President Barack Obama signed legislation that gives employers tax credits for hiring unemployed veterans and wounded warriors.

“An entire generation of new vets will be provided much-needed practical support to transition from combat to careers.  As an Iraq vet I am privileged to lead the membership team at Iraq and Afghanistan Veterans of America (IAVA), the country’s first and largest nonpartisan organization committed to our newest veterans,” wrote Iraq veteran Jason Hansman on the White House blog.

You can read Hansman’s full blog entry, “Hiring Vets Is Smart Business,” HERE.

The American Forces Press Service reports:

The Returning Heroes Tax Credit provides businesses that hire unemployed veterans with a credit of up to $5,600 per veteran, and the Wounded Warriors Tax Credit offers a credit of $9,600 per veteran for businesses that hire veterans with service-connected disabilities.

Under the Recovery Act, employers who hired certain unemployed veterans were eligible for a tax credit of up to 40 percent of the first $6,000 of wages, for a maximum credit of $2,400 for veterans who had been unemployed at least four weeks. This credit expired at the end of 2010. For employers who hire veterans unemployed for longer than six months, a new credit of 40 percent of the first $14,000 of wages, up to $5,600, will be applied.

The Wounded Warrior Tax Credit will double the existing tax credit for long-term unemployed veterans with service-connected disabilities. A new credit of 40 percent of the first $24,000 of wages, up to $9,600, will apply for firms that hire veterans with service-connected disabilities who have been unemployed longer than six months.

The law will maintain the existing Work Opportunity Tax Credit of up to $4,800 for veterans with service-connected disabilities.

The new tax incentives continue an ongoing effort to ease unemployment among veterans. A White House statement released today notes that in August the president challenged the private sector to hire or train 100,000 veterans or military spouses by the end of 2013.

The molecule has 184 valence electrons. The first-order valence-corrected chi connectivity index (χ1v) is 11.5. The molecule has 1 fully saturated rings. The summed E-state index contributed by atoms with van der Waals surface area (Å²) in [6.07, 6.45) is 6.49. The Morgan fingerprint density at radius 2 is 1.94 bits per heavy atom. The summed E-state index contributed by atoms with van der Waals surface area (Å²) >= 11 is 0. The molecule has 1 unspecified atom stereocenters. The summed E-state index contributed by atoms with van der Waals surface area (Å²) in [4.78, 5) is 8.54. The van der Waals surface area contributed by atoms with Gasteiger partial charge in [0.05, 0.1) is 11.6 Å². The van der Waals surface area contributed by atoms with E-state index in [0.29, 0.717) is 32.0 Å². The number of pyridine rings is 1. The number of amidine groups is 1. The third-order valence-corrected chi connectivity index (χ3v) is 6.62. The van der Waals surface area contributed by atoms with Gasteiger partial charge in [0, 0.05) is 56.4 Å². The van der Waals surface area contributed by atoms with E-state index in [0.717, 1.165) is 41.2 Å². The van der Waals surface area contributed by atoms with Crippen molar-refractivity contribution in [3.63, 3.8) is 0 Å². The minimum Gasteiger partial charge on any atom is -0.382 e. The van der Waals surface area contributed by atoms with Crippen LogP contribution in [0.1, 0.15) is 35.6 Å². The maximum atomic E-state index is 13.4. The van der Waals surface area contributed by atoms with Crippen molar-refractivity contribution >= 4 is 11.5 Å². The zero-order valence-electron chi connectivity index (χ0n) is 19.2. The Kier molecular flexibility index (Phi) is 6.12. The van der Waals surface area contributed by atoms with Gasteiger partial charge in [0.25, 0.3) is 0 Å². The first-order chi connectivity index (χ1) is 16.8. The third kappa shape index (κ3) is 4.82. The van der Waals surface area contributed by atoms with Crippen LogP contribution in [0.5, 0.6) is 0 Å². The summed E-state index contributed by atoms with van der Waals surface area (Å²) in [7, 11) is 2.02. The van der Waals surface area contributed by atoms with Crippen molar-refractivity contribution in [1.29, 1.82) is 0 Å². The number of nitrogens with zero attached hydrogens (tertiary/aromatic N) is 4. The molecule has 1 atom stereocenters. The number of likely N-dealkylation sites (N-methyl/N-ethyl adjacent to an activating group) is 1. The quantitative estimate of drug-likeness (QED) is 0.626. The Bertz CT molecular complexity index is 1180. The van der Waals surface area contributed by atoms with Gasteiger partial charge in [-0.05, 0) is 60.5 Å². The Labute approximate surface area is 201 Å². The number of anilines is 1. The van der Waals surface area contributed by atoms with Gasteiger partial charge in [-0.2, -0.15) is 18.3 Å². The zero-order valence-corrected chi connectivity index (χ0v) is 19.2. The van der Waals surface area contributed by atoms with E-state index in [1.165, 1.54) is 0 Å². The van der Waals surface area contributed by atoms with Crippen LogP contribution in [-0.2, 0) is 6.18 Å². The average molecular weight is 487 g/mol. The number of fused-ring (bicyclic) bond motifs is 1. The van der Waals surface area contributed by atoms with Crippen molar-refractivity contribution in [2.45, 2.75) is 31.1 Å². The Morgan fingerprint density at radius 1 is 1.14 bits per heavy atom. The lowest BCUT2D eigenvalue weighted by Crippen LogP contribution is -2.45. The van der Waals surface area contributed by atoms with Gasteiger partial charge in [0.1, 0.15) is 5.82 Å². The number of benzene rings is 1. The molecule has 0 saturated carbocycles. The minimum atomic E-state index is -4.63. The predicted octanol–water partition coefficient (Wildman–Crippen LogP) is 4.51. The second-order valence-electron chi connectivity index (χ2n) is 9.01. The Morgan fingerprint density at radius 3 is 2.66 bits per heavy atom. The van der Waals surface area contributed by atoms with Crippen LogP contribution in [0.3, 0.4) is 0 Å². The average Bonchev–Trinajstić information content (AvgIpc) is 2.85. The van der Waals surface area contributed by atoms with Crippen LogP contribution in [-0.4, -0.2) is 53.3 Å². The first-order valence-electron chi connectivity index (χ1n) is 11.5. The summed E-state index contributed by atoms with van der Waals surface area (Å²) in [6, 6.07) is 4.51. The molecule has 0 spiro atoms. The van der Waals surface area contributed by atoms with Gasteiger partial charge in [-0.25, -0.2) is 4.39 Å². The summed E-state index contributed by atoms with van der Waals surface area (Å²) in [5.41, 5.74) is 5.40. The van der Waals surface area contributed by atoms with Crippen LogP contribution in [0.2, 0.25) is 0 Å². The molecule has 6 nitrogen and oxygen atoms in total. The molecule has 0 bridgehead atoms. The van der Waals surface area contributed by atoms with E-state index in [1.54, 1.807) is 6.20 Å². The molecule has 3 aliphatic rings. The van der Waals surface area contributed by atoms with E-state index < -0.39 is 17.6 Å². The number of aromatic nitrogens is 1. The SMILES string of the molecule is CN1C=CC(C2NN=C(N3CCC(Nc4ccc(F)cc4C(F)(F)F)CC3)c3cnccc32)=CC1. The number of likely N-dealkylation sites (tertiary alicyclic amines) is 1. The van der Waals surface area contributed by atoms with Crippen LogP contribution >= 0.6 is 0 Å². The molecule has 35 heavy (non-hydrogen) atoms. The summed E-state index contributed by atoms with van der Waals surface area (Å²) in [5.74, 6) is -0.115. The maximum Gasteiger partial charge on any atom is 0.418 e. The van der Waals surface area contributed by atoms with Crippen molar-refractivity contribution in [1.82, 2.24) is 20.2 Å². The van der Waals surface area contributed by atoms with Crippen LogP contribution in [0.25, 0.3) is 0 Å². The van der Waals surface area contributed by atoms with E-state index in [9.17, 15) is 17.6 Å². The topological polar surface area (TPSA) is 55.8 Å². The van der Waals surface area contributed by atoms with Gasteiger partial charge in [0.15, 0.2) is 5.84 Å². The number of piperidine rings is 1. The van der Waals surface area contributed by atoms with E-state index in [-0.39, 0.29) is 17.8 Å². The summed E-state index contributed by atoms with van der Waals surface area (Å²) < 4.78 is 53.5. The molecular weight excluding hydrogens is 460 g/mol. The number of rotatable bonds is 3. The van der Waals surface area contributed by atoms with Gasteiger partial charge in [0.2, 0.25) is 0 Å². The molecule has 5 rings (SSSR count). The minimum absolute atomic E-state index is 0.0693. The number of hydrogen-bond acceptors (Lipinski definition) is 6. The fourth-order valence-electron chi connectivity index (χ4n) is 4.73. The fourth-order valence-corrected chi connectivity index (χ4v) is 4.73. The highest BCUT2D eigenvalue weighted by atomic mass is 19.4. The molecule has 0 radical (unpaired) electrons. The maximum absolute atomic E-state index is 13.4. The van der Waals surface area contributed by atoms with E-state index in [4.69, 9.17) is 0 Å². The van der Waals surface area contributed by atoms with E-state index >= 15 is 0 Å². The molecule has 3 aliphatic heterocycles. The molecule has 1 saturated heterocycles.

You can read the full article on Monday’s signing of the VOW Act, the Veterans Opportunity to Work Act of 2011, HERE.

Debunking Employers’ Misconceptions About PTSD and TBI

Photo courtesy of the VA.

Despite no evidence, a survey shows 46 percent of Human Resources managers think PTSD poses a hiring challenge. Alex Horton takes on the stigma of PTSD and TBI held by some employers in his entry for the VA blog – Vantage Point.


As I walked the parking lot and aisles of Costco as an employee, I kept something from many of my coworkers. Something that prevented glances of worried suspicion and morbid curiosity that have met me many times over the last three years. I knew from the past that revealing my military and combat experience could define who I was before I had a chance to do it myself. Post-Traumatic Stress Disorder  and mental instability are shortcuts civilians use to judge war Veterans, and I didn’t want to give them a chance.

It was a pleasant surprise to learn about a robust effort to combat this issue during a panel at the National Veterans Small Business Conference today. Veteran business owners have descended on New Orleans to attend classes and workshops designed to help Veteran-owned businesses win federal contracts, as well as provide a space for Vets to learn more about small business operations and networking and marketing. One important lesson of the conference is how to integrate Veterans in the workplace, where barriers to employment make it difficult for Vets to find (and hold) jobs.

Lisa Stern of the Department of Labor’s project America’s Heroes at Work gave a presentation that aimed to demystify the stereotypes that surround PTSD and Traumatic Brain Injury (TBI), especially in the workplace.

Photo courtesy of the VA.

This effort comes as Veterans find themselves unemployed at a higher rate than non-Veterans. Despite an accelerated learning curve, dedication to a team, and an ability to thrive under pressure, Vets are often at a loss on how to bring their military experience to the table as an asset. Many find it difficult to translate their skills into civilian terms or exemplify how they thrived individually in a team-oriented environment. Or just like me, many Vets avoid a self-inflicted stigma wound that could endanger their ability to land a job or associate with peers.

Stern debunked the longstanding myths that PTSD and TBI have a negative impact on workplace safety and productivity. She cited that 46 percent of HR managers surveyed claimed PTSD poses a hiring challenge, despite no evidence that suggests folks with PTSD are prone to violence or dampened efficiency. And for employers who think accommodations for Veterans with PTSD or TBI would be expensive or complex, solutions like flexible work schedules or written instructions instead of just verbal directions can be easy and effective ways to help Vets thrive in the workplace.

To read the full story, click HERE.